Maker: Buffalo Trace, Frankfort, Kentucky, USA (Sazerac)
Age: 9 y/o
Style: High Corn Bourbon
Proof: 100 (50% ABV)
Appearance: Copper with thick lumbering legs
Nose: Slightly yeasty, but not unpleasant. Hint of tobacco, spearmint.
On the palate: Medium bodied, bit of caramel, spearmint, and tarragon. Sweeter with a splash of water. Homemade marshmallows, Alpine Mints.
Finish: Fairly short, some caramel, vanilla. Longer and mintier with water. Leaves behind a nice tingle in the lips.
Parting Words: First, I should mention the bottle and the canister this came in. Both are beautiful. They’re similar in design, busy and slightly campy, but very well designed. I know I’m a sap, but I got a little choked up to see the Old Taylor “Castle” Distillery gone from the right side of the label, replaced by a vintage picture of the O.F.C. Distillery (nka Buffalo Trace).
The Old Taylor castle is one of the greatest (if not the greatest) derelict distilleries in Kentucky. If you are visiting Woodford Reserve distillery, turn left out of the parking lot and keep driving down McCracken Pike through the woods and horse farms. You’ll think you’re lost, until a massive castle-like distillery looms up on your left side. Right next door is the Old Crow distillery. Park on the right side of the road, look around and take a lot of pictures. Trespassing is, of course, illegal.
At any rate, this new Old Taylor, made at E.H. Taylor’s first distillery, is the first in the series of high-end bottlings under that name from Buffalo Trace, who acquired the brand from Beam in 2010 (I think). Buffalo Trace representatives have said they want this line to be for rye-recipe bourbons what Van Winkle has become for wheaters. They have a long way to go.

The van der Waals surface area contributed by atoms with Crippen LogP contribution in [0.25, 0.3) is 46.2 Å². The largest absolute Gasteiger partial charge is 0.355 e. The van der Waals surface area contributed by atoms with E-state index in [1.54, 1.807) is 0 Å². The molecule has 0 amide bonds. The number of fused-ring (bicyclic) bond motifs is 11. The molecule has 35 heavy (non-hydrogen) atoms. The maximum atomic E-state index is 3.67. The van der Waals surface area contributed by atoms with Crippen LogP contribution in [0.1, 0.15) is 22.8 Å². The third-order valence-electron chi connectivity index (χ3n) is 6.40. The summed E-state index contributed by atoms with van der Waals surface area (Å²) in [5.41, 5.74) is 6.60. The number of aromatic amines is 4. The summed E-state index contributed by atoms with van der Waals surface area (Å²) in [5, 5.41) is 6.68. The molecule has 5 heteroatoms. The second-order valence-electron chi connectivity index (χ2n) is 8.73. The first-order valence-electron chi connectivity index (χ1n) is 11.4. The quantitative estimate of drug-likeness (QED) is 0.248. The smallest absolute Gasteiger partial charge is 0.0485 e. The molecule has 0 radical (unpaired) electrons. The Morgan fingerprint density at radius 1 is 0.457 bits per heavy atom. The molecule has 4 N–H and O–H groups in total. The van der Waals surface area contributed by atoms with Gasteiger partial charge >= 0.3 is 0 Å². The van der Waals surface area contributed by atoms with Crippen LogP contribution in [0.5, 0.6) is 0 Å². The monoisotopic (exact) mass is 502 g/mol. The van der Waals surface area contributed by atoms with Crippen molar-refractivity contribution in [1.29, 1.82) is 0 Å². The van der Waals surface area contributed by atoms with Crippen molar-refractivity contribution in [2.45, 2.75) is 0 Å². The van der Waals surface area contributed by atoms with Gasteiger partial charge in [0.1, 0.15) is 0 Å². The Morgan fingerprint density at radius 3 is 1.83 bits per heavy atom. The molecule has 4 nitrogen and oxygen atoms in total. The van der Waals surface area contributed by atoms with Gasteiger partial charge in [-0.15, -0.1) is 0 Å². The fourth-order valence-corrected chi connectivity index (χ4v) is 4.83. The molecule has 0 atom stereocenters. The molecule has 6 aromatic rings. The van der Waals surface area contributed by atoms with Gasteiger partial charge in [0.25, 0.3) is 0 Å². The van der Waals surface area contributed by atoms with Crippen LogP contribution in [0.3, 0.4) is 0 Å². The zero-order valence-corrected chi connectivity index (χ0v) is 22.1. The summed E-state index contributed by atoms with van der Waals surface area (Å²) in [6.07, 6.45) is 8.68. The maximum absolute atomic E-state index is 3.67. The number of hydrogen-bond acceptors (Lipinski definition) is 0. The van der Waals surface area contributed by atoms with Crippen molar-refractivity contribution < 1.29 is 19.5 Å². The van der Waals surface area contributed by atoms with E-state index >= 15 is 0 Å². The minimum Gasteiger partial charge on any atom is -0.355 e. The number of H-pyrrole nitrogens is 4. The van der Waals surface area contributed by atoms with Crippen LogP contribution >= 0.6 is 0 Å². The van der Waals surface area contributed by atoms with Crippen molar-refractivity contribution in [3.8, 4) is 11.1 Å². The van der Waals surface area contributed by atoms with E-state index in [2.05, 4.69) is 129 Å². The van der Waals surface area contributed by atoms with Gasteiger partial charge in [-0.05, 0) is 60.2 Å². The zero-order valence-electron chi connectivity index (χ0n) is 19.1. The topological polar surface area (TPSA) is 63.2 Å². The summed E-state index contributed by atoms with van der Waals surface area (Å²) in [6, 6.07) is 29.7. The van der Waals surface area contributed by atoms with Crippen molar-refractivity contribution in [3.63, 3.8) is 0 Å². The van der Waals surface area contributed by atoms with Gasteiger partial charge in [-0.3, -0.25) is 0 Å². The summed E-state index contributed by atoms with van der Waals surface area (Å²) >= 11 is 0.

This first edition was made using an older method of creating a sour mash. Instead of adjusting the ph in the mash tub, the mash was allowed to sit in the holding area before going into the still for a few days until proper sourness was achieved. This shows up in some of the sourdough notes I picked up. The second release was single barrel, the current release is the “Tornado Survivor” edition, which I hope to acquire and review in a few weeks.
At any rate, Taylor Old Fashioned Sour Mash is not bad, pretty good, actually. The problem is the price. I’ve had Binny’s selected bottles of Buffalo Trace bourbon that were as good or better than this, but at half the price. I don’t think it’s fair to give this a non-recommendation since I did enjoy it, but I can’t bring myself to be enthusiastic either. Col. E.H. Taylor Old Fashioned Sour Mash gets a mild recommendation.
Thanks to John Burlowski for helping me acquire this bottle.